|Cheng, Heng Wei|
|Dennis, Rachel - PURDUE UNIVERSITY|
Submitted to: International Society of Applied Ethology
Publication Type: Abstract Only
Publication Acceptance Date: April 21, 2007
Publication Date: July 30, 2007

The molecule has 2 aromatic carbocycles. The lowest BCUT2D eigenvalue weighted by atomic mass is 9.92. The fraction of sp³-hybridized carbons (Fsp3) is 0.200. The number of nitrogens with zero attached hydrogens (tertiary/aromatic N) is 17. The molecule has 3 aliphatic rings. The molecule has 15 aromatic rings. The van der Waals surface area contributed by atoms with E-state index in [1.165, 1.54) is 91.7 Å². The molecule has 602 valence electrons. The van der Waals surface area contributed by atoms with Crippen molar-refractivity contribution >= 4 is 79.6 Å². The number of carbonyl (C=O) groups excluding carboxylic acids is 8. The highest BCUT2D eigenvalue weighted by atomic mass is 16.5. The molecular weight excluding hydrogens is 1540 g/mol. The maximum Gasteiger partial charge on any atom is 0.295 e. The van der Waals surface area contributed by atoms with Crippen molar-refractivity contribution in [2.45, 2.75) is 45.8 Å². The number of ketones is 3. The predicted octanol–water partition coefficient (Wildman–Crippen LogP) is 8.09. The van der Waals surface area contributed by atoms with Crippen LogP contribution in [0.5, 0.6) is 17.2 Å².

Citation: Cheng, H., and Dennis, R.L. 2007. Serotonin and Aggressiveness in Chickens [abstract]. International Society of Applied Ethology. p.128. Technical Abstract: Serotonin (5-HT) regulates aggressive behavior in animals. This study examined if 5-HT regulation of aggressiveness is gene-dependent. Chickens from two divergently selected lines KGB and MBB (Kind Gentle Birds and Mean Bad Birds displaying low and high aggressiveness, respectively) and DXL (Dekalb XL, an aggressive out-group) were used in the study. Hens were paired within the same strain. At 24 wk of age, the subordinate of each pair received an i.p. injection of either NAN-190 (1mg/kg, a 5-HT (1A) receptor antagonist, NAN), GR-127935 (1mg/kg, a 5-HT (1B) receptor antagonist, GR) or saline (control) for 5 days (n = 10 per treatment). Results showed that the frequency of aggressive behaviors was increased in the hens of DXL and MBB treated with NAN (P<0.05) and in the KGB hens treated with GR (P<0.05), respectively. GR treated KGB hens and NAN treated MBB hens also displayed an increase in feather pecking (FP) (P<0.05), respectively; but neither antagonist had an effect on FP of DXL hens (P>0.05). Among the controls, MBB hens have higher epinephrine (EP) levels than KGB or DXL hens, indicative of the inferior stress coping ability of MBB hens. Treatment with GR significantly reduced EP levels in MBB hens (P<0.05), but not in DXL or KGB hens, suggesting a role of 5-HT(1B) receptor in stress regulation in MBB hens. Hens of all strains treated with GR but not NAN exhibited reduced weight gain and increased plasma 5-HT concentrations compared to controls (P<0.05), suggesting a negative feedback system altering stress coping ability. The results provide evidence for a genetic basis of different serotonergic mediations of aggression in chickens. The data also indicate that, similar to humans and rodents, 5-HT(1A) receptor and 5-HT(1B) receptor have different functions in the regulation of aggressive behaviors in chickens.